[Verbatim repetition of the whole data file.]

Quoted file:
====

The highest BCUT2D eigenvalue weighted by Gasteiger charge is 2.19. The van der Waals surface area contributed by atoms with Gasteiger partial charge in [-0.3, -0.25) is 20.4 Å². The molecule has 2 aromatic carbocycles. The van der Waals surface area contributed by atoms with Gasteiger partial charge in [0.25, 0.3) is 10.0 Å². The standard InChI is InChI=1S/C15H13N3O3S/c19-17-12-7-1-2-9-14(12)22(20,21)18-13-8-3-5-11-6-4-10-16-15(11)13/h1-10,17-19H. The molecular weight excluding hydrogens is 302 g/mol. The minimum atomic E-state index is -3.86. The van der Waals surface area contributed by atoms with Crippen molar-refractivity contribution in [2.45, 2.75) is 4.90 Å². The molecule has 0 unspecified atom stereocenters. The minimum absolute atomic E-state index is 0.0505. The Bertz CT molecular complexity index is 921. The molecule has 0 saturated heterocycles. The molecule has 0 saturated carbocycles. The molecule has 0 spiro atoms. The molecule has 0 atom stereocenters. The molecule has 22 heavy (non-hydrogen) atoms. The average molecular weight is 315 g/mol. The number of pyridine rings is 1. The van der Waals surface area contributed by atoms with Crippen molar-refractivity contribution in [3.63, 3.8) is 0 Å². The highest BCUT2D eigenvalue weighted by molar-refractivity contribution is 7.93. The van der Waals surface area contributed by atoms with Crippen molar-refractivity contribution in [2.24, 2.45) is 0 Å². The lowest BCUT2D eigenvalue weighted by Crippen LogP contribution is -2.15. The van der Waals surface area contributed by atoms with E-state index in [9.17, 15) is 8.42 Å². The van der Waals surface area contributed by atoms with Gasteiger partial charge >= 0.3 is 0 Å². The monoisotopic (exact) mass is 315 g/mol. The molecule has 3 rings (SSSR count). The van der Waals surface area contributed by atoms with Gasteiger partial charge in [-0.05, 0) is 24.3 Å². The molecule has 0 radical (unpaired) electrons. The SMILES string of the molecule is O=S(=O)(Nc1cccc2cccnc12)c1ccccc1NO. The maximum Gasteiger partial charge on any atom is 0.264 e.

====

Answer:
The highest BCUT2D eigenvalue weighted by Gasteiger charge is 2.19. The van der Waals surface area contributed by atoms with Gasteiger partial charge in [-0.3, -0.25) is 20.4 Å². The molecule has 2 aromatic carbocycles. The van der Waals surface area contributed by atoms with Gasteiger partial charge in [0.25, 0.3) is 10.0 Å². The standard InChI is InChI=1S/C15H13N3O3S/c19-17-12-7-1-2-9-14(12)22(20,21)18-13-8-3-5-11-6-4-10-16-15(11)13/h1-10,17-19H. The molecular weight excluding hydrogens is 302 g/mol. The minimum atomic E-state index is -3.86. The van der Waals surface area contributed by atoms with Crippen molar-refractivity contribution in [2.45, 2.75) is 4.90 Å². The molecule has 0 unspecified atom stereocenters. The minimum absolute atomic E-state index is 0.0505. The Bertz CT molecular complexity index is 921. The molecule has 0 saturated heterocycles. The molecule has 0 saturated carbocycles. The molecule has 0 spiro atoms. The molecule has 0 atom stereocenters. The molecule has 22 heavy (non-hydrogen) atoms. The average molecular weight is 315 g/mol. The number of pyridine rings is 1. The van der Waals surface area contributed by atoms with Crippen molar-refractivity contribution in [3.63, 3.8) is 0 Å². The highest BCUT2D eigenvalue weighted by molar-refractivity contribution is 7.93. The van der Waals surface area contributed by atoms with Crippen molar-refractivity contribution in [2.24, 2.45) is 0 Å². The lowest BCUT2D eigenvalue weighted by Crippen LogP contribution is -2.15. The van der Waals surface area contributed by atoms with E-state index in [9.17, 15) is 8.42 Å². The van der Waals surface area contributed by atoms with Gasteiger partial charge >= 0.3 is 0 Å². The monoisotopic (exact) mass is 315 g/mol. The molecule has 3 rings (SSSR count). The van der Waals surface area contributed by atoms with Gasteiger partial charge in [-0.05, 0) is 24.3 Å². The molecule has 0 radical (unpaired) electrons. The SMILES string of the molecule is O=S(=O)(Nc1cccc2cccnc12)c1ccccc1NO. The maximum Gasteiger partial charge on any atom is 0.264 e.